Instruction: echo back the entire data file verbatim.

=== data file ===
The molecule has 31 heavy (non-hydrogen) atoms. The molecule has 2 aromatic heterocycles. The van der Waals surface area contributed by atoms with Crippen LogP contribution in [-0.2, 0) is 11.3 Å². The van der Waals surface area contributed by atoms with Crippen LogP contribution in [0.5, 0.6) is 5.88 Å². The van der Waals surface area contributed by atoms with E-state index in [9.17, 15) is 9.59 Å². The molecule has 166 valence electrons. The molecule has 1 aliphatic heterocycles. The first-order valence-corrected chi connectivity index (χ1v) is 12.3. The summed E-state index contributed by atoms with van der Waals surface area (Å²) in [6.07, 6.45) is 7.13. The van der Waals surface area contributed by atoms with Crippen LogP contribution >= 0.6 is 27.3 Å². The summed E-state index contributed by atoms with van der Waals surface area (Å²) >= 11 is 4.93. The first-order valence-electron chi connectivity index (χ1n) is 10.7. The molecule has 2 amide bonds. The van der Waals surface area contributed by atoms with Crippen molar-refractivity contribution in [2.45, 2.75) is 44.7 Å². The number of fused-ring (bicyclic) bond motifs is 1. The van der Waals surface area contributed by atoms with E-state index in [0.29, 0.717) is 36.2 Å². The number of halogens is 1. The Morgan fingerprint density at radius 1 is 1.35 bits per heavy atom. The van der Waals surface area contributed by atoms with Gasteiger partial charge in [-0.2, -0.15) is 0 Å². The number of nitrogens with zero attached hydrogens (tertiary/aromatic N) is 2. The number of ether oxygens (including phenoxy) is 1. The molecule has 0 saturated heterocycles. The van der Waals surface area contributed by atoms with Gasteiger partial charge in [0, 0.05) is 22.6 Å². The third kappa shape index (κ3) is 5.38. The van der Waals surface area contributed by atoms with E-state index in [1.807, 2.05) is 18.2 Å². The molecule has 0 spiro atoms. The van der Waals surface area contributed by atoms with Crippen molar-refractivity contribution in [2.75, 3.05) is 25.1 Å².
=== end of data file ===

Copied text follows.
The molecule has 31 heavy (non-hydrogen) atoms. The molecule has 2 aromatic heterocycles. The van der Waals surface area contributed by atoms with Crippen LogP contribution in [-0.2, 0) is 11.3 Å². The van der Waals surface area contributed by atoms with Crippen LogP contribution in [0.5, 0.6) is 5.88 Å². The van der Waals surface area contributed by atoms with E-state index in [9.17, 15) is 9.59 Å². The molecule has 166 valence electrons. The molecule has 1 aliphatic heterocycles. The first-order valence-corrected chi connectivity index (χ1v) is 12.3. The summed E-state index contributed by atoms with van der Waals surface area (Å²) in [6.07, 6.45) is 7.13. The van der Waals surface area contributed by atoms with Crippen LogP contribution >= 0.6 is 27.3 Å². The summed E-state index contributed by atoms with van der Waals surface area (Å²) >= 11 is 4.93. The first-order valence-electron chi connectivity index (χ1n) is 10.7. The molecule has 2 amide bonds. The van der Waals surface area contributed by atoms with Crippen molar-refractivity contribution in [2.45, 2.75) is 44.7 Å². The number of fused-ring (bicyclic) bond motifs is 1. The van der Waals surface area contributed by atoms with E-state index in [0.29, 0.717) is 36.2 Å². The number of halogens is 1. The Morgan fingerprint density at radius 1 is 1.35 bits per heavy atom. The van der Waals surface area contributed by atoms with Gasteiger partial charge in [-0.2, -0.15) is 0 Å². The number of nitrogens with zero attached hydrogens (tertiary/aromatic N) is 2. The number of ether oxygens (including phenoxy) is 1. The molecule has 0 saturated heterocycles. The van der Waals surface area contributed by atoms with Gasteiger partial charge in [0, 0.05) is 22.6 Å². The third kappa shape index (κ3) is 5.38. The van der Waals surface area contributed by atoms with E-state index in [1.807, 2.05) is 18.2 Å². The molecule has 0 spiro atoms. The van der Waals surface area contributed by atoms with Crippen molar-refractivity contribution in [2.75, 3.05) is 25.1 Å².